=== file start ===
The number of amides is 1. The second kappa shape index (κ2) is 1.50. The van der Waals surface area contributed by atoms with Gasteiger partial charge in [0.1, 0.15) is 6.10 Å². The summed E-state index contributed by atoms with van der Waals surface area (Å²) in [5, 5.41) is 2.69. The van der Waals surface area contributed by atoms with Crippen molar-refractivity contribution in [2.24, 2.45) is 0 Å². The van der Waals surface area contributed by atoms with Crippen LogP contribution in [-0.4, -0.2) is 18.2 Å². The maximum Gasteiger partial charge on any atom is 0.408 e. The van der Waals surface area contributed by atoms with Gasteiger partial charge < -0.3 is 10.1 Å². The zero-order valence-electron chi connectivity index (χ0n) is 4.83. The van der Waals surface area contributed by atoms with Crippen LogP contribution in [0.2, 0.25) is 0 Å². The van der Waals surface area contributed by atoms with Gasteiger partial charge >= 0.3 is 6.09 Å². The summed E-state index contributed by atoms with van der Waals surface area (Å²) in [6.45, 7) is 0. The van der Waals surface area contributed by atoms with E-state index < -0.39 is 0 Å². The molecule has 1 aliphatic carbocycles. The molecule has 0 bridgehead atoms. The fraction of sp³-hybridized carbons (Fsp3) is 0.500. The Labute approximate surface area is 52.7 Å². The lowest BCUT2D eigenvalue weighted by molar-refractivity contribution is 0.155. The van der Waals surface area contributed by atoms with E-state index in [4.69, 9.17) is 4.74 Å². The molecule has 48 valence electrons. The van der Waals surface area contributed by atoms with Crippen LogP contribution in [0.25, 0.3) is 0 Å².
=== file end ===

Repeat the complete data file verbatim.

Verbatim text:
The number of amides is 1. The second kappa shape index (κ2) is 1.50. The van der Waals surface area contributed by atoms with Gasteiger partial charge in [0.1, 0.15) is 6.10 Å². The summed E-state index contributed by atoms with van der Waals surface area (Å²) in [5, 5.41) is 2.69. The van der Waals surface area contributed by atoms with Crippen molar-refractivity contribution in [2.24, 2.45) is 0 Å². The van der Waals surface area contributed by atoms with Crippen LogP contribution in [-0.4, -0.2) is 18.2 Å². The maximum Gasteiger partial charge on any atom is 0.408 e. The van der Waals surface area contributed by atoms with Gasteiger partial charge < -0.3 is 10.1 Å². The zero-order valence-electron chi connectivity index (χ0n) is 4.83. The van der Waals surface area contributed by atoms with Crippen LogP contribution in [0.2, 0.25) is 0 Å². The van der Waals surface area contributed by atoms with Gasteiger partial charge >= 0.3 is 6.09 Å². The summed E-state index contributed by atoms with van der Waals surface area (Å²) in [6.45, 7) is 0. The van der Waals surface area contributed by atoms with E-state index < -0.39 is 0 Å². The molecule has 1 aliphatic carbocycles. The molecule has 0 bridgehead atoms. The fraction of sp³-hybridized carbons (Fsp3) is 0.500. The Labute approximate surface area is 52.7 Å². The lowest BCUT2D eigenvalue weighted by molar-refractivity contribution is 0.155. The van der Waals surface area contributed by atoms with E-state index in [4.69, 9.17) is 4.74 Å². The molecule has 48 valence electrons. The van der Waals surface area contributed by atoms with Crippen LogP contribution in [0.25, 0.3) is 0 Å².